It was 18 short years ago today that a crew of seven lost their lives persuing their dream. I found it sad that there was no mention in the Chicago Tribune today. Hopefully, Sunday will at least bring a comment when they commorate the Columbia.
Here's some brief thoughts I sent to some newsgroups I'm on Tuesday night (the timing is relevant to the writing of the piece). Take them for what they're worth...
In Remembrance of the Future
Well, it's that time of year again...
It's been 37 years since Apollo 1 burned on the pad, during a pre-flight test. We lost Gus Grissom, Ed White, and Roger Chaffee in that one. To this day I think there continues to be plenty of soul-searching, but fortunately the loss of these three heros led to a revamping of the Apollo Command Module, that in all probability allowed us to actually reach the moon -- and without further loss of life.
In one more day it will be 18 years since the Challenger disaster, where
7 brave souls were lost just moments after their flight began. As with JFK's death, I think everyone knows where they were when they first heard about Challenger. In that one, we lost Michael Smith, Dick Scobee, Judith Resnik, Ronald McNair, Ellison Onizuka, Gregory Jarvis, and Christa McAuliffe. I have very mixed feelings about Challenger, and I don't know if I can put them into words, but I'll try. I can understand 'go fever', even as I condemn it. I was glad that a "non-astronaut" was going aboard, a teacher named Christa McAuliffe, but I was mortified that the shuttle's safety record was forever marred on THIS flight. I cried for the astronauts, for their families whose joy was soaring with their loved ones dreams, only to be cast into despair in less time than it took to take a breath. And Richard Feynman, already a titan, rose even higher with his simple yet devastating challenges to the cause of the system failure.
In just a few more days, on Sunday morning, it will be 1 year since we lost Columbia, on what was to all intents and purposes a 'routine' mission, when everything seemed safe, and even the worries about one of the largest foam strikes every seen to a shuttle were being played down. They were lost during reentry, and as with Challenger, I both cried for them, and wondered how horrible those last seconds must have been. Here, we lost Rick Husband, William McCool, Michael Anderson, David Brown, Kalpana Chawla, Laurel Clark, and Ilan Ramon. In many ways, this was the worst of the three tragedies for me. Part of this was the pure unexpectedness of it, because we've gotten so complacent over the years about re-entry. Part of it was the fear that this might be related to terrorism, in this post 9/11 world. Part of it was the fear that having lost a second shuttle, that America would stand down its space program, as we no longer seem to be the nation of risk-taking individuals that MADE this nation. One of the things that quelled those fears was seeing the immense strength of character in the families of the Columbia crew -- without exception, they said that we MUST move on in space exploration.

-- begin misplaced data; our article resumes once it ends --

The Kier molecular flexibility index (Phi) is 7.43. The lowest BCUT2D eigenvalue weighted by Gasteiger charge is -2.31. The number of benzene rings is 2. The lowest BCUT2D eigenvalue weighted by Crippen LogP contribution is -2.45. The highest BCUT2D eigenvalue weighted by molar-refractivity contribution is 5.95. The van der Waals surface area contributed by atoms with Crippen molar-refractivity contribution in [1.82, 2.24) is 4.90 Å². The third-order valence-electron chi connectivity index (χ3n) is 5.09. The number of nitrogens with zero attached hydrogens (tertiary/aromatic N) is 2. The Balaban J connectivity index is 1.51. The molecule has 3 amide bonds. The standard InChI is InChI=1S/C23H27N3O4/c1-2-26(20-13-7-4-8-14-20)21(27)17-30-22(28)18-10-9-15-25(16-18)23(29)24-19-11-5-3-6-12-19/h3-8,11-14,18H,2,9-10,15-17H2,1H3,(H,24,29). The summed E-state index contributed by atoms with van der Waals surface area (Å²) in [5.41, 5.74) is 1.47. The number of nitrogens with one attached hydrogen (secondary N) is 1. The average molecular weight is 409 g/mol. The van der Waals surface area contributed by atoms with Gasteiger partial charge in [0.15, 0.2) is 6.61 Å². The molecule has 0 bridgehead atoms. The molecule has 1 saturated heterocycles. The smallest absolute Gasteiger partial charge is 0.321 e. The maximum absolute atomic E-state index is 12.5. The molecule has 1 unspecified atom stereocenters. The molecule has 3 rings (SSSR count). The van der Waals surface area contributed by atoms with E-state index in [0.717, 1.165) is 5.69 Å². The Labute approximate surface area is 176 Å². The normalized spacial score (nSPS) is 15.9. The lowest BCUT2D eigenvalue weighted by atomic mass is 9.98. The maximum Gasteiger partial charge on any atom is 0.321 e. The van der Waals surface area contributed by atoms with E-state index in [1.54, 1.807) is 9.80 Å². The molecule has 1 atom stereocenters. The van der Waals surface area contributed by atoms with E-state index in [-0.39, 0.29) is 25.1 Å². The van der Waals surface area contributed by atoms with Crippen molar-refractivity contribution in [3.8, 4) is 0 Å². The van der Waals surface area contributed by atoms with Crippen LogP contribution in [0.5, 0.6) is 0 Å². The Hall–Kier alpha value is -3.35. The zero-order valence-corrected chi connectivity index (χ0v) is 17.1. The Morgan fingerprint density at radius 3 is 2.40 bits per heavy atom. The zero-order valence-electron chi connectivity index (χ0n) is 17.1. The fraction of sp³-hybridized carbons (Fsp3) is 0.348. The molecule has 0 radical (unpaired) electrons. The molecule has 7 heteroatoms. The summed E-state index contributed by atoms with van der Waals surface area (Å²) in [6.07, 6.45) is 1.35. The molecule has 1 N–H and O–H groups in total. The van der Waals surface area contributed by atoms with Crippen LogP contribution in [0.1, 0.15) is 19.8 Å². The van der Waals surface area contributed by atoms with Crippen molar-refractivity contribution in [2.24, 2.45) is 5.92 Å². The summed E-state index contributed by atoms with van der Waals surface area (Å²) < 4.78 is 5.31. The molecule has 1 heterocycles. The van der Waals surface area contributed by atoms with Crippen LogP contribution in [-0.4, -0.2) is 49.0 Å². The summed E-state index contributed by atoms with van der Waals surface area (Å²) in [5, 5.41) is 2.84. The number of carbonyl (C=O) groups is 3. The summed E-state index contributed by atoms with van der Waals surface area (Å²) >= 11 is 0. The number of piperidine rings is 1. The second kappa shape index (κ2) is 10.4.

As I think about the crews of these three missions, I'm struck be something that I've never really pondered before. Even though all three missions could, conceivably, have been prevented, man isn't perfect, and mistakes will be made. Each loss that these missions forced on us, also forced a re-evaluation of the what and how of space exploration, and helped to perfect it for the future. And frankly, that is evident by the tragedies themselves. Apollo 1 didn't even make it to launch. Challenger was still on its way to orbit. But Columbia was almost home.
As horrific as each of these events was, they demonstrate the progress that has been made over the decades. The first one was pre mission, the second was beginning of mission, the third was end of mission. We are moving forward. We've been paying the price, but we're moving forward. Now that we have a new mission, that of a lunar base and Mars exploration, I think it's about damned time we honor the memories of all of these fallen astronauts by moving towards the future, strongly and with purpose. Not forgetting them, by any means, but by bringing their memories along for the ride.
Insightful comments. I'm recalling what John Glenn said that night after the Challenger tragedy. I don't reclal the exact words, but he saidthe only surprising thign about it is that we got SO FAR into our manned space flight program before the first in-flight deaths.
STS is NOT your SUV. It's not even a model T ford. It isn't even a Conestoga wagon traveling across the continent. And half of them never made it to their destinations. Yet people continued to go west. As must we continue to the stars.
Bob Kaplow NAR # 18L TRA # "Impeach the TRA BoD" >>> To reply, remove the TRABoD!
I may be a bit cynical, but I think the real show-stopper of the shuttle disasters isn't the loss of life, but rather the massive cost of the shuttles themselves.
Compare experimental aircraft to the space shuttle... I think it's safe to say that more pilots have died testing aircraft than have died in the space program. Yet crashes of experimental aircraft are barely noticed, compared to the political and media circus surrounding the crash of a space shuttle.
You can name countless other transportation system that have killed far more people than any spacecraft. If a jetliner goes down, it can kill hundreds of passengers and crew, but they keep flying them. If each jet cost as much as a space shuttle, they'd be grounded for years after the first crash, just as the shuttle was.